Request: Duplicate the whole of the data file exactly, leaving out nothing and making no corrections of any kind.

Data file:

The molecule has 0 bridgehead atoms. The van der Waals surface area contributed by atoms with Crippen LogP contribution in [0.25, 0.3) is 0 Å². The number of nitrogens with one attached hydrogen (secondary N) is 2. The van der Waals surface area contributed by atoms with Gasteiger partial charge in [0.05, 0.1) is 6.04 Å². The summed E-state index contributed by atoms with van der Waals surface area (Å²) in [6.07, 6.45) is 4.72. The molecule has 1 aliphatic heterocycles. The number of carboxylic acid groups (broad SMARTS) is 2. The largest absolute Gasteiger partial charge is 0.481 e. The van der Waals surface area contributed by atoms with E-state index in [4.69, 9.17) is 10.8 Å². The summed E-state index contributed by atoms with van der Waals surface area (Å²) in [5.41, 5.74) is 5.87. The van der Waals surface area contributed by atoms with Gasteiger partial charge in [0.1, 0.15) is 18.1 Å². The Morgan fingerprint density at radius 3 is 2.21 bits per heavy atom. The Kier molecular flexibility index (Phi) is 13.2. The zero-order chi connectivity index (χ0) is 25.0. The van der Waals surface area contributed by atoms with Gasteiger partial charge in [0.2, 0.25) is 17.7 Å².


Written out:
The molecule has 0 bridgehead atoms. The van der Waals surface area contributed by atoms with Crippen LogP contribution in [0.25, 0.3) is 0 Å². The number of nitrogens with one attached hydrogen (secondary N) is 2. The van der Waals surface area contributed by atoms with Gasteiger partial charge in [0.05, 0.1) is 6.04 Å². The summed E-state index contributed by atoms with van der Waals surface area (Å²) in [6.07, 6.45) is 4.72. The molecule has 1 aliphatic heterocycles. The number of carboxylic acid groups (broad SMARTS) is 2. The largest absolute Gasteiger partial charge is 0.481 e. The van der Waals surface area contributed by atoms with E-state index in [4.69, 9.17) is 10.8 Å². The summed E-state index contributed by atoms with van der Waals surface area (Å²) in [5.41, 5.74) is 5.87. The van der Waals surface area contributed by atoms with Gasteiger partial charge in [0.1, 0.15) is 18.1 Å². The Morgan fingerprint density at radius 3 is 2.21 bits per heavy atom. The Kier molecular flexibility index (Phi) is 13.2. The zero-order chi connectivity index (χ0) is 25.0. The van der Waals surface area contributed by atoms with Gasteiger partial charge in [0.2, 0.25) is 17.7 Å².